In the open position of the package 10 as shown in FIG. 2, the first pair of flaps 28, 30 and the second pair of flaps 30, 32 are fully extended in the plane of the disc support area 18. This permits insertion of the compact disc 12 in the package 10 without contacting the surfaces of the flaps 28, 30 and 32, 34. The present invention of inserting the disc 12 in the package 10 is distinguished from the known compact disc sleeves and jackets that require the disc to slide through a restricted opening with the readable surface frictionally engaging the interior surface of the package. Over a period of time repeated insertion and removal of a compact disc from the wallet-style jacket causes wear of the disc readable surface. This adversely affects the operability of the disc player to "read" the data stored on the surface 14 of the disc 12.

To move the pairs of flaps from the open position shown in FIG. 1 to the closed position in FIG. 6, the pairs of flaps are folded in sequence, as illustrated in FIGS. 3-6. To create an air chamber around the disc 12, the flaps are folded in a manner to prevent their contact with the readable surface 14 of the disc 12. This is accomplished, in part, by the provision of the first pair of flaps 28-30 having at free end portions 48 and 50 double fold lines 52. The flap free end portions 48 and 50 are folded on the double fold lines 52 into underlying relation with the main body of each flap. As seen in FIG. 3, the flap free edge 48 is folded about the double fold line 52 into underlying relation with the flap 28.

In accordance with the present invention, the distance between the double fold lines 52 of the flap free edge 48 and the double fold lines 40, 42 surrounding the disc support area is greater than one half of the diameter of the disc 12. The flap 30 also has an equal dimension where the distance between the double fold lines 52 of the flap free edge 50 and the double fold lines 40, 42 is greater than one half the diameter of disc 12. The free edge 50 of flap 30 is folded about the double fold lines 52 in underlying relation with the flap 30. Thereafter, the flap 30 is articulated about the double fold lines 40-42 into overlying relation with the disc 12.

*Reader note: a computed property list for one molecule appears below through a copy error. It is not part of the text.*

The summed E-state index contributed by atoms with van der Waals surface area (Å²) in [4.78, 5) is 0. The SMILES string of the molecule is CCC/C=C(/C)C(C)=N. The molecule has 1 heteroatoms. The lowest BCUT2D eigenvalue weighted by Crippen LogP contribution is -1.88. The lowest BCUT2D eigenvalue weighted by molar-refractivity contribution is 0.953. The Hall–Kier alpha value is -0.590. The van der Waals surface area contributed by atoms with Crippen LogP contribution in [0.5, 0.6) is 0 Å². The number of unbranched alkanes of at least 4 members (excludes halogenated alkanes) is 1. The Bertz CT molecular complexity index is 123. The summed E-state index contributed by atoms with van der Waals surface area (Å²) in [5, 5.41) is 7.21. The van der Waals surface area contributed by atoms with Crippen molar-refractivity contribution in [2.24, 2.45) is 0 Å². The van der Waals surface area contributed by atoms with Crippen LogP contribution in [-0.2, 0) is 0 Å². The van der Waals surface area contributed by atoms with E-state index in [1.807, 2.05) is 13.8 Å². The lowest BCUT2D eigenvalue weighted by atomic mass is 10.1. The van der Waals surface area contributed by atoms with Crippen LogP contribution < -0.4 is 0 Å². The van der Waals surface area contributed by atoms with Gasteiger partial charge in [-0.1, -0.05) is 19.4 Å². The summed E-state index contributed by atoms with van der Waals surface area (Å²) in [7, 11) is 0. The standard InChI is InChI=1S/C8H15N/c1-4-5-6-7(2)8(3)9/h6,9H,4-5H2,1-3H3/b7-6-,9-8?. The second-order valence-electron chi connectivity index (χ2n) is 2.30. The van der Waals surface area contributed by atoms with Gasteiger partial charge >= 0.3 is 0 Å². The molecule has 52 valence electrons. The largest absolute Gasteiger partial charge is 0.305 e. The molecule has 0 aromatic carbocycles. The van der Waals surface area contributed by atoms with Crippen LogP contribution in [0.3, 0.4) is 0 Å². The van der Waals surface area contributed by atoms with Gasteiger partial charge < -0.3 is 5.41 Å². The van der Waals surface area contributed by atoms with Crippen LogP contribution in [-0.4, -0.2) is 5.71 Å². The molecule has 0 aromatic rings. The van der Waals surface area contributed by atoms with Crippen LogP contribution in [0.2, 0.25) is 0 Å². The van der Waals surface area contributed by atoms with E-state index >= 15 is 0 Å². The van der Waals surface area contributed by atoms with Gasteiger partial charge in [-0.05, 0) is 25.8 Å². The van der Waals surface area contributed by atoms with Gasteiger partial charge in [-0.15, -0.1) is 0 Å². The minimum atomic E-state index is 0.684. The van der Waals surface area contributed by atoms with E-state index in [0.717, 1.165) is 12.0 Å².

The opposite pair of flaps 28, 30 are folded toward one another until the double fold lines 52 of each flap abut one another to the extent that the flaps 28, 32 are constrained from further articulation toward the surface 14 of disc 12. In other words, as the flaps 28 and 30 are folded toward the surface 14 of the disc 12, they interfere with one another because their length exceeds one half the diameter of the disc. The flaps 28 and 30 are prevented from moving further downwardly into contact with the disc 12. Due to the stiffness of the sheet 16, the abutting contact of the folded flap free edges 48 and 50 holds the folded flaps in a position spaced above the disc surface 14. This creates a bulging of the flaps 28 and 30 to form a rigid chamber enveloping the disc 12. The surrounding chamber forms a cushion of air between the flaps 28, 30 and the disc surface 14.

It should be understood that the engagement of the folded flaps 28 and 30 removed from contact with the disc surface 14 is accomplished in a variety of methods. One additional method is the provision of a transverse slit in flap 30 at the free edge 50. The opposite flap 28 is folded so that the free edge 48 enters the slit in flap free edge 50. The flaps 28 and 30 are folded downwardly until the free edge 48 is restrained from further movement through the slit. This connects the folded flaps 28 and 30 in a position displaced from the disc surface 14 and forming an air chamber above the surface 14. Accordingly, the present invention includes any means of engaging the first pair of folded flaps 28 and 30 so that they do not contact the disc surface 14 when the package 10 is in the closed position.